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Lifestyle

Did You Get A Measles Vaccination As A Child? You Now May Need A Booster Shot

The number of cases of measles has risen again.
The number of cases of measles has risen again. Photo Credit: CDC

With the measles continuing to spread throughout the region, health officials are warning that some adults who received their shots decades ago may be in need of a booster.

Nationwide, there have been 555 confirmed cases of measles reported in 20 states, according to the Centers for Disease Control and Prevention, marking the second worst year since the virus was eliminated in 2000.

CNBC reported that if someone born between 1967 and 1991 - when the vaccine was improved and a booster shot was introduced - has approximately a 90 percent chance of being protected. Those born after 1991 have a 97 percent chance of being protected against the measles, provided they’ve been vaccinated.

Those potentially traveling overseas have been advised to potentially get a booster shot for measles if they are taking a trip to a place known to have a measles outbreak. It is recommended to get the booster 10 to 14 days before potential travel. Those who have had two doses of the measles vaccine as a child is considered “protected for life” by the CDC.

The CDC defines “measles elimination”  as the absence of continuous disease transmission for 12 months or more in a specific geographic area. Measles is no longer endemic in the United States. The virus has been deemed “eliminated” in the country since 2000.

Last month, UNICEF warned that “global cases of measles are surging to alarmingly high levels, led by 10 countries accounting for more than 74 percent of the total increase and several others that had previously been declared measles free.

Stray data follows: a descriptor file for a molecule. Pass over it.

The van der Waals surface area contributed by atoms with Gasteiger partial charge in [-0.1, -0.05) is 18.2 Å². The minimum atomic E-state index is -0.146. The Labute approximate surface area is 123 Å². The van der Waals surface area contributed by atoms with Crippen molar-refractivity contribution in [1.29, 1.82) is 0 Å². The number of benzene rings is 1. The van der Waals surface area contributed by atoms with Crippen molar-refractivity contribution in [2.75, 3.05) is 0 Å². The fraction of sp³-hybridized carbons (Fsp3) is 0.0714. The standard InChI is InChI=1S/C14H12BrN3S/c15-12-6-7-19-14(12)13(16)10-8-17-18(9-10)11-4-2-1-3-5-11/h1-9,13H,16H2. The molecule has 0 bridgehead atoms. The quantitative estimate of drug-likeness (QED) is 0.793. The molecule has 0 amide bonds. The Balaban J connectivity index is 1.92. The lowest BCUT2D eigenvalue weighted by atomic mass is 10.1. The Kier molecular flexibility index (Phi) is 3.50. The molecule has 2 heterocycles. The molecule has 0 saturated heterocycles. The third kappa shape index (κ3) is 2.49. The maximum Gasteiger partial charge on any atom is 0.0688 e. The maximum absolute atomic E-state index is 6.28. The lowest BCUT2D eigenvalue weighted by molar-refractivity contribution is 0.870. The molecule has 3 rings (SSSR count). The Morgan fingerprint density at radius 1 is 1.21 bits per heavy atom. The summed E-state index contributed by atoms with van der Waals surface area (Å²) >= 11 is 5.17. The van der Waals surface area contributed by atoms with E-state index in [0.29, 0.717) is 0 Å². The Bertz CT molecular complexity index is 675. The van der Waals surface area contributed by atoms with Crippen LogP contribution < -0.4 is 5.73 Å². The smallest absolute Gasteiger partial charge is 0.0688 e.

“Globally, 98 countries reported more cases of measles in 2018 compared to 2017, eroding progress against this highly preventable, but potentially deadly disease.”

"This is a wakeup call. We have a safe, effective and inexpensive vaccine against a highly contagious disease – a vaccine that has saved almost a million lives every year over the last two decades,” Henrietta Fore, UNICEF’s Executive Director, said. “These cases haven’t happened overnight. Just as the serious outbreaks we are seeing today took hold in 2018, lack of action today will have disastrous consequences for children tomorrow.”

According to UNICEF, measles is highly contagious, more so than Ebola, tuberculosis or influenza. The virus can be contracted by someone up to two hours after an infected person has left a room. It spreads through air and infects the respiratory tract, potentially killing malnourished children or babies too young to be vaccinated. Once infected, there is no specific treatment for measles, so vaccination is a life-saving tool for children.

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